In this tutorial, we'll discuss basic crimping. Crimping is a skill critical to jewelry design!
Cut a length of about 12” of Beadalon beading wire.
Secure one end with a bead stopper or tape.
Once you are finished stringing, add a crimp tube, one side of your clasp, and then thread the beading wire back through the crimp tube and through a couple of beads on the bracelet.
Pull the tail of the beading wire to tighten, leaving only enough room between the crimp tube and the clasp to allow the clasp to move freely.
There are two notches on the crimping plier; one is oval shaped, and the other is shaped like a “u” or a kidney bean.
Lay the crimp tube into the first notch on the crimping plier and squeeze.
This is how the crimp tube should look after using the first notch on the crimping plier, like an open book.
Now, using the second notch on the crimping plier, close the book.
This is how the crimp tube should look after being squeezed in the second notch on the crimping plier.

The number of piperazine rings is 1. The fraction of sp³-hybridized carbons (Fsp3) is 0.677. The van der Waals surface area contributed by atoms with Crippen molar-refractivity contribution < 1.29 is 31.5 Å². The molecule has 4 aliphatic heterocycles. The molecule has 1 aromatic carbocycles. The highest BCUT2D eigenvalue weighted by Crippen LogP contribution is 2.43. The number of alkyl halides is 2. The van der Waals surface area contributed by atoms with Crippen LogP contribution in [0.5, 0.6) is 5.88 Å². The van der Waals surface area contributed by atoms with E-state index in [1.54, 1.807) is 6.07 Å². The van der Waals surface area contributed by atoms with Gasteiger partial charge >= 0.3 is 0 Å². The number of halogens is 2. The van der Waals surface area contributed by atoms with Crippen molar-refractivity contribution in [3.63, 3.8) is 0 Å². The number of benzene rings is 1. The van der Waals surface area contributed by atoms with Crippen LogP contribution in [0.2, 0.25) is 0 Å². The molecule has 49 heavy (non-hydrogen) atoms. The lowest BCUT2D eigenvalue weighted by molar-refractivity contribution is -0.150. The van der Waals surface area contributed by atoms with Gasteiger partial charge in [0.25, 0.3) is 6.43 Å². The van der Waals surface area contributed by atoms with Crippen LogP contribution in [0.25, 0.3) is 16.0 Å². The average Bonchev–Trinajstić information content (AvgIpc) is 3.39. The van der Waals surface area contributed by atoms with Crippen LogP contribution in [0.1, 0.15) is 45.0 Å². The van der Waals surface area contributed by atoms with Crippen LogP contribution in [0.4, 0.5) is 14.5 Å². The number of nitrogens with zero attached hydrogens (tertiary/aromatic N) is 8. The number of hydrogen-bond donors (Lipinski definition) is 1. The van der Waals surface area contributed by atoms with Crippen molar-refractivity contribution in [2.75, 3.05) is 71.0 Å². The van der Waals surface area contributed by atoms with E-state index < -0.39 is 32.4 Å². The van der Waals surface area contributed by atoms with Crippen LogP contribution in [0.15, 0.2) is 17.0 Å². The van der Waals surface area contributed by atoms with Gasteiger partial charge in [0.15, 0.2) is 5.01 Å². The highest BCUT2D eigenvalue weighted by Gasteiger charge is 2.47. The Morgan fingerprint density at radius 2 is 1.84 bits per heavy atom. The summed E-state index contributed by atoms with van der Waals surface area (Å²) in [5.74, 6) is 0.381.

Sometimes the crimp needs to be tightened a bit. The very tip of the crimping plier is flat, so you can use it to gently squeeze the crimped tube until it’s tight. Be careful not to squeeze too hard, it can smash the crimp tube and create jagged edges.
Repeat steps 3-7 to crimp the other side of the bracelet. To make sure there is no slack, carefully lift the bracelet vertically and pull on the tail of the beading wire. There should be just enough room between the crimp and the clasp for the clasp to move comfortably.
Once both sides of the bracelet are securely crimped, trim the ends of the beading wire with nippers. It’s a good idea to string the beading wire through a few beads at the end of the bracelet (if possible), so you are not cutting the wire directly next to the crimp tube.
Congratulations. You're done!
ConclusionHow did you do? Leave a comment in the comments tab and let us know!
Materials NeededBeading Wire
Bead Stoppers (6 pc)
Standard Crimp Tool
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